The 34-year-old Agbayani began playing baseball at age five. He was an all-state player at St. Louis High School, and later honed his skills at Hawai‘i Pacific University from 1989-1993. He still holds several school records, including most home runs in a season (10), most stolen bases in a season (37), career stolen bases (83), and is in the top five all-time in runs scored, triples, and home runs. He is the only HPU player to ever play in the big leagues, and is also the only Sea Warrior named NAIA First-Team All-American (1993). “Playing at HPU was a great experience for me,” he said. “The relationships I’ve built and the support I’ve received from day one until now have been tremendous.”

With all his success, Agbayani still remains humble, not forgetting who he is and where he came from. Drafted in the 30th round in 1993, most gave him no shot of ever making it to the big leagues. In 1999, after five years in the minor leagues, he got his chance, hitting 10 home runs faster than any other Met in the history of the franchise. “I always believed I would make it to the majors,” he said. “Luckily I was in the right place at the right time, and all the hard work paid off.”

In between baseball seasons, he returned to HPU and graduated in 2003 with a degree in human services. “I promised my wife I would go back and get my degree,” he said. “You never know when your career may end, and it’s always good to have that degree as a backup.”

Upon receiving his diploma from HPU President Chatt Wright, he reached into his pocket on stage at the Waikiki Shell and presented an autographed baseball to President Wright. “Benny has been a great ambassador for the sport of baseball, the state of Hawai‘i, and his alma mater, Hawai‘i Pacific University,” said the HPU President. “We applaud his professional success in the United States and Japan, and I look forward to personally congratulating him upon his return to Hawai‘i.”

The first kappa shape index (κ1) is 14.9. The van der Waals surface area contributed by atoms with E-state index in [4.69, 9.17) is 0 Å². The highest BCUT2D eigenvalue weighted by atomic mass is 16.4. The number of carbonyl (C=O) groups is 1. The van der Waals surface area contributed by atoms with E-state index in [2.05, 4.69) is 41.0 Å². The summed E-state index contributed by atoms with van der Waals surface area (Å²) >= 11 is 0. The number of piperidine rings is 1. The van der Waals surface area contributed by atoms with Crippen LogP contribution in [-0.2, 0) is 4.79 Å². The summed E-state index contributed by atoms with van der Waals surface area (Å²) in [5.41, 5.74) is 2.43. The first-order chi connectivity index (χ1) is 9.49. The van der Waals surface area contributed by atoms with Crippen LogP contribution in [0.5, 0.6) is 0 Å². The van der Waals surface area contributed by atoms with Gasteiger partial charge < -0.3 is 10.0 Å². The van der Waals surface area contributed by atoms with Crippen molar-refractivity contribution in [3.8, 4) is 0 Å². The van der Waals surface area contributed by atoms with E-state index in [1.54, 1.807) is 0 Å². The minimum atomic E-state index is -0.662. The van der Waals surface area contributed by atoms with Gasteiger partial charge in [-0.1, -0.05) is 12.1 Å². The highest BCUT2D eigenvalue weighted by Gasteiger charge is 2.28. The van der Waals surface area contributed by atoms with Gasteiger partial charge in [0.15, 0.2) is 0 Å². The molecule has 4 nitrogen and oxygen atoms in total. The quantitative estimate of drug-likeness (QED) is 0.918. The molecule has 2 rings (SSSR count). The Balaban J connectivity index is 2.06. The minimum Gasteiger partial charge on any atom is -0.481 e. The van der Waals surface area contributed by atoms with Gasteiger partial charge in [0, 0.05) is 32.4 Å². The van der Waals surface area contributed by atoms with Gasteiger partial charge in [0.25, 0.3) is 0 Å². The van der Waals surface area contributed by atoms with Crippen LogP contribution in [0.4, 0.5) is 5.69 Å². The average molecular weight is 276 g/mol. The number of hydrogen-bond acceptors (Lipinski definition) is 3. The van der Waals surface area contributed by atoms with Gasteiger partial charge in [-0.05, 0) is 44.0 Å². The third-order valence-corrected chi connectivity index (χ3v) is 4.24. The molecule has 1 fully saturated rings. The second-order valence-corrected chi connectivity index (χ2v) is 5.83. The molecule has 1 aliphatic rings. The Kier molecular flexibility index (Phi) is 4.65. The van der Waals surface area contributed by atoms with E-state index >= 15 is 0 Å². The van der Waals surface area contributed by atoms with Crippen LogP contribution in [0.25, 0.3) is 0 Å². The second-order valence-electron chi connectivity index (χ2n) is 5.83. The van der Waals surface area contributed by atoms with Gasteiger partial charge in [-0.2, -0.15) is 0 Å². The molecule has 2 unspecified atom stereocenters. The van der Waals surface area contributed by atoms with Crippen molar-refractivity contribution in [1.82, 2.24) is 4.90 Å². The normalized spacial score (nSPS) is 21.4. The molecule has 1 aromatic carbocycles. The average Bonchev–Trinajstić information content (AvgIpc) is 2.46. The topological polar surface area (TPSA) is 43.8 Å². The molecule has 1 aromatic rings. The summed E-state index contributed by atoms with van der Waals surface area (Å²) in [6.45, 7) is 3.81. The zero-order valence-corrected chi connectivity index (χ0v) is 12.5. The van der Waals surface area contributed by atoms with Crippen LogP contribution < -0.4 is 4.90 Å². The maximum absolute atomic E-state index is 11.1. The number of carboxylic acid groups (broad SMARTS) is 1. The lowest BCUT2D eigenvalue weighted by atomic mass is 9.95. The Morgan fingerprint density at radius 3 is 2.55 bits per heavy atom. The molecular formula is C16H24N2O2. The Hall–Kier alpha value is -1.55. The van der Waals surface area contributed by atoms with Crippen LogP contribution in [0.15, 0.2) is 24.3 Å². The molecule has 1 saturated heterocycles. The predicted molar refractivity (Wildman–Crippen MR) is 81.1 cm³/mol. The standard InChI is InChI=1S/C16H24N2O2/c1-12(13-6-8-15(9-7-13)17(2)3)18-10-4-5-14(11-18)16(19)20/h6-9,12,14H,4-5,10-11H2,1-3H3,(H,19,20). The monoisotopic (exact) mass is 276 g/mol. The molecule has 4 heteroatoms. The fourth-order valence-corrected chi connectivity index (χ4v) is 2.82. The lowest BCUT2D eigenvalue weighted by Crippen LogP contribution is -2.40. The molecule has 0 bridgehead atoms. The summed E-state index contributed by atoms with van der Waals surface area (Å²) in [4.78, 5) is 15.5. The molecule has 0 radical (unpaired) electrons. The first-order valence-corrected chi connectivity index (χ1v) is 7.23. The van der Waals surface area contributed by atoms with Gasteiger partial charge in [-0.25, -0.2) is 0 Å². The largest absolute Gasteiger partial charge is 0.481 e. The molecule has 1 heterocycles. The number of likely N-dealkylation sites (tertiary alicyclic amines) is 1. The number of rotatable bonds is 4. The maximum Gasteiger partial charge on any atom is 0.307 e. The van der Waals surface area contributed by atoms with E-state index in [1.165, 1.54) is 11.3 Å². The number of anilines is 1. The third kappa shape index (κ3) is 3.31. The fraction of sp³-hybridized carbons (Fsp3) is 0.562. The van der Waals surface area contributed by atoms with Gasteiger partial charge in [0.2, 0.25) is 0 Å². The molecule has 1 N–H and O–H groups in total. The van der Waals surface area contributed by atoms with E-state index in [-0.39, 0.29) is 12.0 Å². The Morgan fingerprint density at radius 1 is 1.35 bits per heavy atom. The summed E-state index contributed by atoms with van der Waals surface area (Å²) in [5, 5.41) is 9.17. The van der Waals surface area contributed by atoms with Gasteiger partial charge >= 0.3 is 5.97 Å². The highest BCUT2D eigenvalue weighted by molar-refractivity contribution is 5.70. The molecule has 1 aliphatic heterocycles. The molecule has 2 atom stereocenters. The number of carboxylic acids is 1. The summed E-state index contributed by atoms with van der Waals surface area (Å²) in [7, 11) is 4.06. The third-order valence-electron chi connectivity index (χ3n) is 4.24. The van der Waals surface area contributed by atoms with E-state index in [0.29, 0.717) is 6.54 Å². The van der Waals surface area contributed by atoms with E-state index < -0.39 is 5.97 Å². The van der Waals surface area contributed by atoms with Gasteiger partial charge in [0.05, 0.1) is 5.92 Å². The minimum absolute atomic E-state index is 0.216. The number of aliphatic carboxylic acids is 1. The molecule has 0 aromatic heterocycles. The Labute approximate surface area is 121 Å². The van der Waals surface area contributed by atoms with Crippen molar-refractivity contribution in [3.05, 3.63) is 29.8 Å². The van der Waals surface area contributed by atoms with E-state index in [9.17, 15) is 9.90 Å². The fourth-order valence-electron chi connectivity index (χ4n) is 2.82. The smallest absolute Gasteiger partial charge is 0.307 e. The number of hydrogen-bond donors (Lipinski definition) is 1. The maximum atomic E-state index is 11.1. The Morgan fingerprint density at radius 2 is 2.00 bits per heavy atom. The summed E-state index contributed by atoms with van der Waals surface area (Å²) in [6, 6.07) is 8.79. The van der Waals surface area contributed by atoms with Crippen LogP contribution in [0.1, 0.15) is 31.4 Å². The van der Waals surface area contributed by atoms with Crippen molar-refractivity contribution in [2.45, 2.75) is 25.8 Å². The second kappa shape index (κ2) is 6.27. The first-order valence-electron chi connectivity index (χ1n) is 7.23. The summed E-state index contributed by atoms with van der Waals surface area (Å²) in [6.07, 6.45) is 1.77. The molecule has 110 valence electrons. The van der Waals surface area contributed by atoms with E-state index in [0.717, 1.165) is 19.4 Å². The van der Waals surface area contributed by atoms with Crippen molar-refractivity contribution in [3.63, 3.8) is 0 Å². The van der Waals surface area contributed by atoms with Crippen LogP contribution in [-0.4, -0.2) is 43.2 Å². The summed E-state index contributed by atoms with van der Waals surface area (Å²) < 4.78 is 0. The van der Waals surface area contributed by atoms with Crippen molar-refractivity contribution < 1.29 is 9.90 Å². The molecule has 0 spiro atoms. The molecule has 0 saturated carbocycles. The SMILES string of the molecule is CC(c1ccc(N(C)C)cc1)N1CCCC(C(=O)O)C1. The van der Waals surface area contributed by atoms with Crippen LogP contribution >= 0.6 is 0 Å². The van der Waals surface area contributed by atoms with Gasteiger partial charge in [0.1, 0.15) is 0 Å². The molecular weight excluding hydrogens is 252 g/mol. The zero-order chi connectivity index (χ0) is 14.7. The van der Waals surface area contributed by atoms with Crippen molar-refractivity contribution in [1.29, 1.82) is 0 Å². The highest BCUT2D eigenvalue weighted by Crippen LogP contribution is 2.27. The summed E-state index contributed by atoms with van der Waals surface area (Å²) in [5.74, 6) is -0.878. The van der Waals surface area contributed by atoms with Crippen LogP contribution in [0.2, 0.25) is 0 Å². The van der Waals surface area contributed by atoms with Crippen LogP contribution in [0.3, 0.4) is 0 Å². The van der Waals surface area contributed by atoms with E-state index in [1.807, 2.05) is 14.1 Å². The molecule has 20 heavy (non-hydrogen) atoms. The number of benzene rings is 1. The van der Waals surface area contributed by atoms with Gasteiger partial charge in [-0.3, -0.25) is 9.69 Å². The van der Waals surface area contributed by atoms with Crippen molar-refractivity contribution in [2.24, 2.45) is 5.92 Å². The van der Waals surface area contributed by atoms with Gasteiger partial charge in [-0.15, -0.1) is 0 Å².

Baseball is so much in Agbayani’s blood that he even got married at home plate before the 1998 AAA All-Star game in Norfolk, Virginia. Former teammate and current Sea Warrior Head Baseball Coach Garett Yukumoto said Agbayani is a perfect example of perseverance and dedication. “Benny was one of the fortunate one’s who was able to live out his dream. Not many players can say they participated in an American and Japanese World Series. His hard work definitely paid off.”

Yukumoto, who remains close friends with Agbayani, is also the director of MYTH (Motivate Yourself to The Highest), Agbayani’s foundation which helps support and educate youth about the necessary skills needed to succeed as a baseball player. “We hold clinics for the kids in Hawai‘i, and I try to help them understand that anything is possible if they set their minds to it,” said Agbayani. “I want them to realize how important their education is, and how you need to go into everything you do with no regrets.”

With the Japanese Championship under his belt, Agbayani and his teammates will represent Japan in the Konami Cup, an All-Asia tournament, which runs from November 10-13, at the Tokyo Dome. It is the first-ever club championship for Asian baseball. “I’d like the players to rest themselves and go on to win the Asian Series,” Valentine said. “Now we’re representing not just the Pacific League or Lotte, but all of Japanese baseball.” On November 10, the Marines will play the South Korean champion, Samsung Lions.

“ There’s a lot of pride at stake in this tournament,” said Agbayani. “We definitely want to win it.”
For more information on Benny Agbayani and the HPU Baseball program, contact HPU’s Sports Information Director, Jeff Harada, at 356-5278 or jharada@hpu.edu.